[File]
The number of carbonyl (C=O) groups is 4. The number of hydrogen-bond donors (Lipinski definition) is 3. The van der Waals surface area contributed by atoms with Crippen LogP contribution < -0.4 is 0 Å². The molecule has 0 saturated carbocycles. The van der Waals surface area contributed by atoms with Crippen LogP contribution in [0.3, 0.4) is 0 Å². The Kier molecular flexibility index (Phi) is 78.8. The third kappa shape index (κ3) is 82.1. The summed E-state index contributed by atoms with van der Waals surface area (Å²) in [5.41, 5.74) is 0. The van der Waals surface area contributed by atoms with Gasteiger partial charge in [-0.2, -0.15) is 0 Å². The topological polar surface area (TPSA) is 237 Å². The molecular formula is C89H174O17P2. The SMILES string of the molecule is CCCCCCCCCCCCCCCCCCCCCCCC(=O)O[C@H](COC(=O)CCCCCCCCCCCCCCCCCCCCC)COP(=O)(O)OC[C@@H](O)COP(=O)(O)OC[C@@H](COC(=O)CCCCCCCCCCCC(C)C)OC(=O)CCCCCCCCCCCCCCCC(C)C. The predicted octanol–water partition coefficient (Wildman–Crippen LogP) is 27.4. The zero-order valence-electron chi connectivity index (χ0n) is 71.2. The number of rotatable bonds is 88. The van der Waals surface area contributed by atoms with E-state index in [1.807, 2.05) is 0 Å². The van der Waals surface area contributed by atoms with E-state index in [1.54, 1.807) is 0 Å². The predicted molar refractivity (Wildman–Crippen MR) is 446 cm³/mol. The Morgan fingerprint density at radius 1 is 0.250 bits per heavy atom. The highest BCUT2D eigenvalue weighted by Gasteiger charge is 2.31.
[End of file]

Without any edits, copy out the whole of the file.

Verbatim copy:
The number of carbonyl (C=O) groups is 4. The number of hydrogen-bond donors (Lipinski definition) is 3. The van der Waals surface area contributed by atoms with Crippen LogP contribution < -0.4 is 0 Å². The molecule has 0 saturated carbocycles. The van der Waals surface area contributed by atoms with Crippen LogP contribution in [0.3, 0.4) is 0 Å². The Kier molecular flexibility index (Phi) is 78.8. The third kappa shape index (κ3) is 82.1. The summed E-state index contributed by atoms with van der Waals surface area (Å²) in [5.41, 5.74) is 0. The van der Waals surface area contributed by atoms with Gasteiger partial charge in [-0.2, -0.15) is 0 Å². The topological polar surface area (TPSA) is 237 Å². The molecular formula is C89H174O17P2. The SMILES string of the molecule is CCCCCCCCCCCCCCCCCCCCCCCC(=O)O[C@H](COC(=O)CCCCCCCCCCCCCCCCCCCCC)COP(=O)(O)OC[C@@H](O)COP(=O)(O)OC[C@@H](COC(=O)CCCCCCCCCCCC(C)C)OC(=O)CCCCCCCCCCCCCCCC(C)C. The predicted octanol–water partition coefficient (Wildman–Crippen LogP) is 27.4. The zero-order valence-electron chi connectivity index (χ0n) is 71.2. The number of rotatable bonds is 88. The van der Waals surface area contributed by atoms with E-state index in [1.807, 2.05) is 0 Å². The van der Waals surface area contributed by atoms with E-state index in [1.54, 1.807) is 0 Å². The predicted molar refractivity (Wildman–Crippen MR) is 446 cm³/mol. The Morgan fingerprint density at radius 1 is 0.250 bits per heavy atom. The highest BCUT2D eigenvalue weighted by Gasteiger charge is 2.31.